TechRadars main content editor Roberta King says the food industry is a “business with no conscience” and “needs to come clean about how it is going to operate” if it is to remain competitive in the future.

In an interview with The Huffington Post UK, King, a nutritionist and a blogger for health magazine The Health Book, spoke about the role of food in people’s daily lives and said the world needs to get to grips with the nutritional content of food.

“When we’re eating out, we’re not eating food for the health benefits,” she said.

“We’re eating food to make ourselves feel good and to have fun.”

“It’s really about the taste.

It’s about how you feel about it.”

The Food Network star said that in the past, the way people have considered food has been influenced by a few things.

The majority of people tend to eat their meals in the supermarket and, as a result, it’s not surprising people have become more conscious of the nutritional value of food, but there is a lot more work to do.

Food is “an incredibly complex food” and it’s “extremely subjective”, King said.

People can eat more or less food, and this is partly due to the way that food is produced.

For example, some people have a preference for a certain type of fruit or veg.

Another example is how much we like the texture of certain food.

“When I’m eating out I’m not trying to make a statement,” King said, adding that “there’s nothing wrong with eating a meal out, but people are just making a choice and eating what they like.”

When it comes to the food we eat, we tend to think of it in terms of the ingredients we use.

But “food is more than that”, she said, and the way we think about food “really matters”.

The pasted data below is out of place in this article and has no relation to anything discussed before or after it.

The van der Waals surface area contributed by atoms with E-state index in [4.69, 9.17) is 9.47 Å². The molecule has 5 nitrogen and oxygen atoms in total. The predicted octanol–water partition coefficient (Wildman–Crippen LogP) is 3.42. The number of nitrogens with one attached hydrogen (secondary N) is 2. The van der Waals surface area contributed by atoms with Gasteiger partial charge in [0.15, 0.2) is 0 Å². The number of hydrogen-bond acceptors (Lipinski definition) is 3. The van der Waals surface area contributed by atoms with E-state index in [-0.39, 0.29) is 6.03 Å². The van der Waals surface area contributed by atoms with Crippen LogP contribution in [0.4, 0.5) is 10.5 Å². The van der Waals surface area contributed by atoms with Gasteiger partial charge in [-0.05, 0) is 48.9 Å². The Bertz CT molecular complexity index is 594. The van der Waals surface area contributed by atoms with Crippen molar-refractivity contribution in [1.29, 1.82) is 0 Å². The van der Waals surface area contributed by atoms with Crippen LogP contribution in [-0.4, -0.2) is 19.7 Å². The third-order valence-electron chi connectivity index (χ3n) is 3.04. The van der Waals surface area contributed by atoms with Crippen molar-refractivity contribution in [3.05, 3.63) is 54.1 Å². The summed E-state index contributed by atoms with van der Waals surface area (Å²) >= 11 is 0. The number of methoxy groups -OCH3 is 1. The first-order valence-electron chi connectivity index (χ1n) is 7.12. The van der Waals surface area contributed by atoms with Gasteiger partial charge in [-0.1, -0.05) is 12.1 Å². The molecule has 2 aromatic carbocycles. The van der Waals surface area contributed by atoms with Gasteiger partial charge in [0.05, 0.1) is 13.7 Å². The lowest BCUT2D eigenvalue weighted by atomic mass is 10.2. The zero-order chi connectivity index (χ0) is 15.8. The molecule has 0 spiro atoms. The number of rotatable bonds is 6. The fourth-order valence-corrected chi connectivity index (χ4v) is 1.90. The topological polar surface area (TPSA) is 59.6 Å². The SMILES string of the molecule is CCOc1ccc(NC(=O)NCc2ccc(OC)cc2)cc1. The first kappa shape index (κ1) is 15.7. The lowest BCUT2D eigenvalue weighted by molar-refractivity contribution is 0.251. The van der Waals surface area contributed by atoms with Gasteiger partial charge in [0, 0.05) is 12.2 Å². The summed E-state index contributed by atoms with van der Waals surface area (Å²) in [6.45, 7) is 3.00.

“What we eat is about what we feel about that food.”

While we eat a lot of foods, we don’t really consider all the ingredients that go into it, she added.

We think about them as something that’s healthy and that’s important, she said – “but food is really more than this.”

In the case of foods like cheese, the “food” isn’t the raw product, but the flavour, and what’s “healthy” for us is what we associate with it.

However, we might also think of foods as “good” or “bad” based on what they are, King said – for example, “the healthiest thing you could eat is something that has no health risk, but is still good”.

This could include things like fresh fruit, vegetables and fish, or the way they are processed.

It also means that the “healthiest” food could also be unhealthy for us because we can’t really see the benefits of eating it, but may find it more palatable if we eat it.

“There’s a lot going on behind the scenes that is not very clear,” she explained.

According to King, the food sector needs to do a better job in terms, “of making sure that what we’re actually eating is actually good for us”.

However she warned that if they don’t, people will become “disillusioned”.

“I think that the industry needs to change and it needs to recognise that it’s just a job, and it doesn’t have any moral fibre,” she told The Huffington PM.

“[But] it needs a lot less of the political correctness we see on television.

We need to get rid of the food labels.”